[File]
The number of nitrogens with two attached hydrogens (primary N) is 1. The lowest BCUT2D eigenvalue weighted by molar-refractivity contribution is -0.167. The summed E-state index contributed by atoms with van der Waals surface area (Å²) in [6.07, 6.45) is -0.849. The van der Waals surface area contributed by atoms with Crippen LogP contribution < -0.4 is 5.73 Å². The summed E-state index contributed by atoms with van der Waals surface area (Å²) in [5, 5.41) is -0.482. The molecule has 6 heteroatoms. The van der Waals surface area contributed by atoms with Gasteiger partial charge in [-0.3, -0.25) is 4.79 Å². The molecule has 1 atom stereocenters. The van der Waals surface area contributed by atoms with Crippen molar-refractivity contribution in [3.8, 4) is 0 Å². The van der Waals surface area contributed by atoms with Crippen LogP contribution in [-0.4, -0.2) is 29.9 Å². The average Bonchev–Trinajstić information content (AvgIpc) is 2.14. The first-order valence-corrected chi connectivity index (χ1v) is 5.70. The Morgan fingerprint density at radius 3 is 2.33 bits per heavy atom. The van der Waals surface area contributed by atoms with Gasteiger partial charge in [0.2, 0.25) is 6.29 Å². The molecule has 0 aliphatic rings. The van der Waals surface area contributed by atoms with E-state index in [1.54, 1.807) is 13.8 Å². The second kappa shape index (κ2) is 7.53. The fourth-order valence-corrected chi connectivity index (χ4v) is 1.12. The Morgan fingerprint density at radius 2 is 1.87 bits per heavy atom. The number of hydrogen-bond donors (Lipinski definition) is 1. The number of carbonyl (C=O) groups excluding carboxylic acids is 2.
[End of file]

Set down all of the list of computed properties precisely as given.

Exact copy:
The number of nitrogens with two attached hydrogens (primary N) is 1. The lowest BCUT2D eigenvalue weighted by molar-refractivity contribution is -0.167. The summed E-state index contributed by atoms with van der Waals surface area (Å²) in [6.07, 6.45) is -0.849. The van der Waals surface area contributed by atoms with Crippen LogP contribution < -0.4 is 5.73 Å². The summed E-state index contributed by atoms with van der Waals surface area (Å²) in [5, 5.41) is -0.482. The molecule has 6 heteroatoms. The van der Waals surface area contributed by atoms with Gasteiger partial charge in [-0.3, -0.25) is 4.79 Å². The molecule has 1 atom stereocenters. The van der Waals surface area contributed by atoms with Crippen molar-refractivity contribution in [3.8, 4) is 0 Å². The van der Waals surface area contributed by atoms with Crippen LogP contribution in [-0.4, -0.2) is 29.9 Å². The average Bonchev–Trinajstić information content (AvgIpc) is 2.14. The first-order valence-corrected chi connectivity index (χ1v) is 5.70. The Morgan fingerprint density at radius 3 is 2.33 bits per heavy atom. The van der Waals surface area contributed by atoms with Gasteiger partial charge in [0.2, 0.25) is 6.29 Å². The molecule has 0 aliphatic rings. The van der Waals surface area contributed by atoms with E-state index in [1.54, 1.807) is 13.8 Å². The second kappa shape index (κ2) is 7.53. The fourth-order valence-corrected chi connectivity index (χ4v) is 1.12. The Morgan fingerprint density at radius 2 is 1.87 bits per heavy atom. The number of hydrogen-bond donors (Lipinski definition) is 1. The number of carbonyl (C=O) groups excluding carboxylic acids is 2.